By Joseph Robertia
Measure twice, cut once is a rule all carpenters know when working with boards. When working with logs, even more precision is required. This is particularly true when attempting to replicate not only the style of craftsmen who have been dead more than 100 years, but when trying to duplicate their unique notches for holding old cabins together.
“It seems like you’ll get it figured out, but then another problem comes up, but it’s fun to solve the problem,” said Bud Crawford, one of a handful of volunteers who have been spending their winter weekends restoring the historic Watchman’s Cabin, which now resides at the Kasilof Regional Historical Society’s McLane Center Museum.
In October 2009, the cabin — built between 1882 and the late 1890s — was moved from near the mouth of the Kasilof River’s northern side to the museum on Kalifornsky Beach Road in Kasilof, where roughly six other historic structures — in addition to numerous outbuildings and caches — already reside for preservation purposes.
“We’re getting there,” Crawford said. “We’re making progress, but it’s a challenge trying to match what the old-timers did.”
The Watchman’s Cabin, considering the period it was built in, was nothing short of a
mansion. With a later addition, the total structure is 33 feet wide by 35 feet long, has two stories and seven rooms, so there has been a lot of cabin to restore. In addition, the Watchman’s Cabin appears to have been built by one craftsman, and then later had an addition put on by someone who was still skilled at working with logs, but much less so than the original builder.
“The main cabin used a step-and-latch notch from Bohemia. It’s the only one I know of on the Kenai Peninsula. A dovetail — which is more of a Finnish-Swedish notch — is much more common in this area, and what we’ve got on the addition,” said Gary Titus, historian for the Kenai National Wildlife Refuge, who, on his days off, oversees the cabin restoration work being done on the cabin.
The unique notch of the main cabin doesn’t look terribly complex from the outside, but once the logs are separated it becomes clear that the unique angles of the notch lock the logs in place much more firmly than a typical dovetail.
“Looking straight at it, it doesn’t look like much,” Crawford said. “But once you understand the angle and how it locks, it’s a better notch. It won’t allow the log to creep out.”
Still, understanding it and replicating it are two different things, and Crawford said re-making this Bohemian notch, particularly with traditional tools, was initially a bit of an undertaking.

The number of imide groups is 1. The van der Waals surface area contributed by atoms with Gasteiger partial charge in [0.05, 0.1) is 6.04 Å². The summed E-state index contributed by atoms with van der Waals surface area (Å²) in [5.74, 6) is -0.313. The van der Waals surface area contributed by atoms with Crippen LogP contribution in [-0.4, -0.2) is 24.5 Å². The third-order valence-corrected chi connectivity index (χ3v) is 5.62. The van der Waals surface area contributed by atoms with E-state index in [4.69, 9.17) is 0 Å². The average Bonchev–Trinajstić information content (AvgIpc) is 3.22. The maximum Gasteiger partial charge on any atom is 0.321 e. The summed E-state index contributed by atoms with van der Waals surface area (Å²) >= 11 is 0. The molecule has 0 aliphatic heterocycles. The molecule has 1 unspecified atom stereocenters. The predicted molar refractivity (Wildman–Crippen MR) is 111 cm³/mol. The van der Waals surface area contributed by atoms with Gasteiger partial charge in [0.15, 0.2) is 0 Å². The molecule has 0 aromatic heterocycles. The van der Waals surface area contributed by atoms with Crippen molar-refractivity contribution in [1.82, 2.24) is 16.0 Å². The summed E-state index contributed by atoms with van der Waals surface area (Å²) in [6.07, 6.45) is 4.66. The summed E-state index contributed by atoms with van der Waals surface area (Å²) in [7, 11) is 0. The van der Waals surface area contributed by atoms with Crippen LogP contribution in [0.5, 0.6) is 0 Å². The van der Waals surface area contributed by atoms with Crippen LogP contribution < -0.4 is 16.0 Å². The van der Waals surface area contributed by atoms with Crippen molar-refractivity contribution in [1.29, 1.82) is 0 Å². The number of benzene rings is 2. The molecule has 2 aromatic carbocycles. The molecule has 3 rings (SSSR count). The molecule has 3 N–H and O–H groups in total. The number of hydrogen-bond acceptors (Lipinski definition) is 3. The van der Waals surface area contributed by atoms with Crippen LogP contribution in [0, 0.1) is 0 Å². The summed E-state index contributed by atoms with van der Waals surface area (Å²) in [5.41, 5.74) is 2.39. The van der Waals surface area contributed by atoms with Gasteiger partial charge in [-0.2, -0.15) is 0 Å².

“Compared to this, the dovetail and square notches were a piece of cake,” he said.
Despite the challenges, Titus said the Watchman’s Cabin restoration was proceeding more quickly than he anticipated.
“It’s coming along very well,” he said. “We’ve done a few of these now, so we get a little quicker with each one.”
So far, the cabin and the addition have had nearly all of the bottom three logs on each side replaced.
“The building was sitting on the ground, so the lower logs were basically gone, just rotten to the point of very little of them left,” Titus said.
The freshly hewn new logs, with their bright brown appearance, are a strong contrast to the original logs resting above them. Titus said that, before long, they’ll all look the same.
“The logs on the main building are already turning gray from weathering,” he said. “A year from now, you won’t be able to tell any difference.”
A subfloor has been put down inside the main building, and Titus said the plan is to
duplicate the tongue-and-groove floor that was originally there. A staircase to the second floor still needs to be constructed, at least one interior log wall needs to be rebuilt, doors need to be hung, the ceiling needs repairs and there’s still finishing work to complete.
“The main mission was to stabilize it, but some state grants gave us some extra money, so we also have some windows to put in,” said Catherine Cassidy, a KRHA board member. The windows are made of real glass and are six- or eight-pane replicas of the original windows.
Numerous large windows were uncommon during a time when it was difficult to heat buildings. Evidence indicates there was also wallpaper covering the interior of the main cabin — another extravagance for the era.
“We’d like to find wallpaper to match it,” Titus said.
Several other finishing items are still being sought to get the cabin “museum ready” by next year, since interpretive history is as much a goal of the KPHA as preserving the old structures.
“We’d like any old artifacts, photographs or information people have about this cabin,” Titus said. “It’s not just restoring these old cabins, it’s saving them to share our history, to show the skill, muscle and ingenuity the people of this era used to put these things together and how they lived in them.”
In addition to artifacts, Titus said volunteers are still needed to help complete the work ahead. People of all levels of building ability are welcome, and all necessary tools are provided.
“We could use some carpenters and skilled people like that,” he said. “But we could also use people who don’t have any experience with tools and just want to learn. We’ll take anyone, even if they can only come for an hour a week.”
High school or college students and classes, particularly those focusing on history, archaeology, anthropology, woodworking or engineering, are welcome to assist with the project.
Volunteers usually work from 10 a.m. to 4 p.m. every Saturday. Work will continue through April. For more information on becoming a volunteer, contact Titus in the evening, by calling 260-5410.